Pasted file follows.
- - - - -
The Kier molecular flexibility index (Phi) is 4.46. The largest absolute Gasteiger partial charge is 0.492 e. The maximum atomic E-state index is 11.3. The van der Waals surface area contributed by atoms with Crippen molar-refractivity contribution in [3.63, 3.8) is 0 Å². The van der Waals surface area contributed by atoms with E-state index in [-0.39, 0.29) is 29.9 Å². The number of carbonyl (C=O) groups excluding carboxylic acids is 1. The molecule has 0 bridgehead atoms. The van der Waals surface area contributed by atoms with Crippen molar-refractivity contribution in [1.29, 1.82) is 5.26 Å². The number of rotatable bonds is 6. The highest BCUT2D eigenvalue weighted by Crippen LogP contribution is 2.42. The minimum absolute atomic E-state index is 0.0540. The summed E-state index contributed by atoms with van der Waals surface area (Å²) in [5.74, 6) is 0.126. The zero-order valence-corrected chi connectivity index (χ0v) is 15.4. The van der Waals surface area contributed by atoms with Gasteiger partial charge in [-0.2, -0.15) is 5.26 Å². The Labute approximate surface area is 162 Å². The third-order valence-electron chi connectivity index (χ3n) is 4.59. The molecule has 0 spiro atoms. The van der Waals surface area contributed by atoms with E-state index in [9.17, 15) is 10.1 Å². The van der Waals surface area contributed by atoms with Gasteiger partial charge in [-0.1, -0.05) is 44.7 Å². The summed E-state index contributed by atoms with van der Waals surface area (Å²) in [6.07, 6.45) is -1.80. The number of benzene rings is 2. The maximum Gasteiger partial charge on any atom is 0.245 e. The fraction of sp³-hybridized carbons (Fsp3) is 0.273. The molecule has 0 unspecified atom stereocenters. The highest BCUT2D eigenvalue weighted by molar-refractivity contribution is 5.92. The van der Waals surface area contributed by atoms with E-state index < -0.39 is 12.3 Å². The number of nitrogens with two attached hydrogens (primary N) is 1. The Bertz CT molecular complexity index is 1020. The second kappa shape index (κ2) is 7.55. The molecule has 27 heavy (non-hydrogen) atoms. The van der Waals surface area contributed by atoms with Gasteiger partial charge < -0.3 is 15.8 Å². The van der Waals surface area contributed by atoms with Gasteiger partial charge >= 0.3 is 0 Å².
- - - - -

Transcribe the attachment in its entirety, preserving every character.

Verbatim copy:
The Kier molecular flexibility index (Phi) is 4.46. The largest absolute Gasteiger partial charge is 0.492 e. The maximum atomic E-state index is 11.3. The van der Waals surface area contributed by atoms with Crippen molar-refractivity contribution in [3.63, 3.8) is 0 Å². The van der Waals surface area contributed by atoms with E-state index in [-0.39, 0.29) is 29.9 Å². The number of carbonyl (C=O) groups excluding carboxylic acids is 1. The molecule has 0 bridgehead atoms. The van der Waals surface area contributed by atoms with Crippen molar-refractivity contribution in [1.29, 1.82) is 5.26 Å². The number of rotatable bonds is 6. The highest BCUT2D eigenvalue weighted by Crippen LogP contribution is 2.42. The minimum absolute atomic E-state index is 0.0540. The summed E-state index contributed by atoms with van der Waals surface area (Å²) in [5.74, 6) is 0.126. The zero-order valence-corrected chi connectivity index (χ0v) is 15.4. The van der Waals surface area contributed by atoms with Gasteiger partial charge in [-0.2, -0.15) is 5.26 Å². The Labute approximate surface area is 162 Å². The third-order valence-electron chi connectivity index (χ3n) is 4.59. The molecule has 0 spiro atoms. The van der Waals surface area contributed by atoms with E-state index in [9.17, 15) is 10.1 Å². The van der Waals surface area contributed by atoms with Gasteiger partial charge in [-0.1, -0.05) is 44.7 Å². The summed E-state index contributed by atoms with van der Waals surface area (Å²) in [6.07, 6.45) is -1.80. The number of benzene rings is 2. The maximum Gasteiger partial charge on any atom is 0.245 e. The fraction of sp³-hybridized carbons (Fsp3) is 0.273. The molecule has 0 unspecified atom stereocenters. The highest BCUT2D eigenvalue weighted by molar-refractivity contribution is 5.92. The van der Waals surface area contributed by atoms with E-state index < -0.39 is 12.3 Å². The number of nitrogens with two attached hydrogens (primary N) is 1. The Bertz CT molecular complexity index is 1020. The second kappa shape index (κ2) is 7.55. The molecule has 27 heavy (non-hydrogen) atoms. The van der Waals surface area contributed by atoms with Gasteiger partial charge < -0.3 is 15.8 Å². The van der Waals surface area contributed by atoms with Gasteiger partial charge >= 0.3 is 0 Å².